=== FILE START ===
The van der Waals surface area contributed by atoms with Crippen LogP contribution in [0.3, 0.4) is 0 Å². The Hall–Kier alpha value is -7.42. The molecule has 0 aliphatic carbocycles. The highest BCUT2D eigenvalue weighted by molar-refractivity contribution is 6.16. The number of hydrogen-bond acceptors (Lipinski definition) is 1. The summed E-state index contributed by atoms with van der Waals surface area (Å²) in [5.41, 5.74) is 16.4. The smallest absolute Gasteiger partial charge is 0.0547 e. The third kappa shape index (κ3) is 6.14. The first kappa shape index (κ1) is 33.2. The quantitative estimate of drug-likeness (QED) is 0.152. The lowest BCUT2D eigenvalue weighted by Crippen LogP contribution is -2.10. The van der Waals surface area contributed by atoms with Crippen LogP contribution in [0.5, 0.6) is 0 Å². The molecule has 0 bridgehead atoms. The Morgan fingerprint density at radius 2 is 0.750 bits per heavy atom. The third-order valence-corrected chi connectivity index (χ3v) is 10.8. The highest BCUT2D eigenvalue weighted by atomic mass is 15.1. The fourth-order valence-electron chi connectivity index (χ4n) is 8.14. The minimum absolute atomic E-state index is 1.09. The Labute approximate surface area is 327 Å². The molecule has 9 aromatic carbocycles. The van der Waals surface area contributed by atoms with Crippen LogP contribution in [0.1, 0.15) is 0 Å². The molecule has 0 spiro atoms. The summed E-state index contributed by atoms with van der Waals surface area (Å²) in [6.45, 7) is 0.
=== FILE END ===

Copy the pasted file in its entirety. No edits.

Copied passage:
The van der Waals surface area contributed by atoms with Crippen LogP contribution in [0.3, 0.4) is 0 Å². The Hall–Kier alpha value is -7.42. The molecule has 0 aliphatic carbocycles. The highest BCUT2D eigenvalue weighted by molar-refractivity contribution is 6.16. The number of hydrogen-bond acceptors (Lipinski definition) is 1. The summed E-state index contributed by atoms with van der Waals surface area (Å²) in [5.41, 5.74) is 16.4. The smallest absolute Gasteiger partial charge is 0.0547 e. The third kappa shape index (κ3) is 6.14. The first kappa shape index (κ1) is 33.2. The quantitative estimate of drug-likeness (QED) is 0.152. The lowest BCUT2D eigenvalue weighted by Crippen LogP contribution is -2.10. The van der Waals surface area contributed by atoms with Crippen LogP contribution in [0.5, 0.6) is 0 Å². The molecule has 0 bridgehead atoms. The Morgan fingerprint density at radius 2 is 0.750 bits per heavy atom. The third-order valence-corrected chi connectivity index (χ3v) is 10.8. The highest BCUT2D eigenvalue weighted by atomic mass is 15.1. The fourth-order valence-electron chi connectivity index (χ4n) is 8.14. The minimum absolute atomic E-state index is 1.09. The Labute approximate surface area is 327 Å². The molecule has 9 aromatic carbocycles. The van der Waals surface area contributed by atoms with Crippen LogP contribution in [0.1, 0.15) is 0 Å². The molecule has 0 spiro atoms. The summed E-state index contributed by atoms with van der Waals surface area (Å²) in [6.45, 7) is 0.